Microsoft has recently addressed a weakness in the Microsoft Defender Antivirus on Windows that allowed attackers to plant and execute malicious payloads without triggering Defender’s malware detection engine.
As BleepingComputer previously reported, the flaw resulted from lax security settings for the “HKLM\Software\Microsoft\Windows Defender\Exclusions” Registry key. This key contains the list of locations (files, folders, extensions, or processes) excluded from Microsoft Defender scanning.
Exploiting the weakness was possible because the Registry key was accessible by the ‘Everyone’ group, as shown in the image below.
This made it possible for local users (regardless of their permissions) to access it via the command line by querying the Windows Registry.
Security expert Nathan McNulty also warned that users could also grab the list of exclusions from registry trees with entries storing Group Policy settings, which is much more sensitive info as it provides exclusions for multiple computers on a Windows domain.
After finding out what folders were added to the antivirus exclusion list, attackers could deliver and execute malware from an excluded folder on a compromised Windows system without having to fear that its malicious payload will be detected and neutralized.
By exploiting this weakness, BleepingComputer could execute a sample of Conti ransomware from an excluded folder and encrypt a Windows system without any warnings or signs of detection from Microsoft Defender.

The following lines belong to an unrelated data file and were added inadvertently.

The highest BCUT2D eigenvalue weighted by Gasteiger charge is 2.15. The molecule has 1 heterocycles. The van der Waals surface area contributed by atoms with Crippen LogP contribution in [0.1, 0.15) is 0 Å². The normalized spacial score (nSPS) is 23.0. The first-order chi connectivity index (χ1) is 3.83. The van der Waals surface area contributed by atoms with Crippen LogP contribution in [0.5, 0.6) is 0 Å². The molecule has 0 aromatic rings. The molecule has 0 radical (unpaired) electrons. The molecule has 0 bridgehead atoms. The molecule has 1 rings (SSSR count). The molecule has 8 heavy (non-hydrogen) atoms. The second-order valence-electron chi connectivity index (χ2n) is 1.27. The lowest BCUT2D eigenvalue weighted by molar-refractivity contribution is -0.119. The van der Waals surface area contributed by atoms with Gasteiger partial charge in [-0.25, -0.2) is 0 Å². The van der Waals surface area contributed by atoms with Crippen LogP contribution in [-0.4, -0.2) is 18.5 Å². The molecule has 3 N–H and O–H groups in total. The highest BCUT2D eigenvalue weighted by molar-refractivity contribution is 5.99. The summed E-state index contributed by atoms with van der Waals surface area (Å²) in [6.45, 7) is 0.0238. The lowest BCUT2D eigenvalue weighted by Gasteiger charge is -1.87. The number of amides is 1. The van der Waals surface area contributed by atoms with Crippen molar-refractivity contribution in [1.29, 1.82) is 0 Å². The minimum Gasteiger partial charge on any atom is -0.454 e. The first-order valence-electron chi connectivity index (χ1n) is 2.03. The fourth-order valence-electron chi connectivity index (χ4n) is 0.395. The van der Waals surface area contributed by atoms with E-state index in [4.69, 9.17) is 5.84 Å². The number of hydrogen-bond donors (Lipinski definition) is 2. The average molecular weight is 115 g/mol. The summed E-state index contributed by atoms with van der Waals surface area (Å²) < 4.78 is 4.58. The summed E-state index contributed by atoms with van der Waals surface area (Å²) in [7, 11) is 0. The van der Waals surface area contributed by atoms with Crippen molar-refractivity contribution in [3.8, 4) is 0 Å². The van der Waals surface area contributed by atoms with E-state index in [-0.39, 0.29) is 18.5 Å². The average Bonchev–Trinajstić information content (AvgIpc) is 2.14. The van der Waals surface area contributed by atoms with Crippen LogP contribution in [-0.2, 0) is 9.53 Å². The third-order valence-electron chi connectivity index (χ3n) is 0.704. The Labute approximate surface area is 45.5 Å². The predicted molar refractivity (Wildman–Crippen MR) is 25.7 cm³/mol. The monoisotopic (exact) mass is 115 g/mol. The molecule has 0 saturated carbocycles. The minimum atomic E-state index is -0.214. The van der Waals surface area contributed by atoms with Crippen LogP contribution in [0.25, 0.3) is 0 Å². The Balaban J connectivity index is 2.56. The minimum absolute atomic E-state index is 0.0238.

Security weakness addressed silently by Microsoft
This is no longer be possible given Microsoft has now addressed the weakness via a silent update, as spotted by Dutch security expert SecGuru_OTX on Thursday.
SentinelOne threat researcher Antonio Cocomazzi confirmed that the flaw can no longer be used on Windows 10 20H2 systems after installing the February 2022 Patch Tuesday Windows updates.
Some users are seeing the new permission change after installing the February 2022 Patch Tuesday Windows cumulative updates.
On the other hand, Will Dormann, a vulnerability analyst for CERT/CC, noted that he received the permissions change without installing any updates, indicating that the change could be added by both Windows updates and Microsoft Defender security intelligence updates.
As BleepingComputer was also able to confirm today, the permissions on Windows advanced security settings for Defender exclusions have indeed been updated, with the ‘Everyone’ group removed from the Registry key’s permissions.
On Windows 10 systems where this change has already rolled out, users are now required to have admin privileges to be able to access the list of exclusions via the command line or when adding them using the Windows Security settings screen.
The change rolled out since our previous report, but, at the moment, only Microsoft knows how it was pushed to affected Windows 10 systems (via Windows updates, Defender intelligence updates, or other means).
A Microsoft spokesperson was not available for comment when contacted by BleepingComputer earlier today.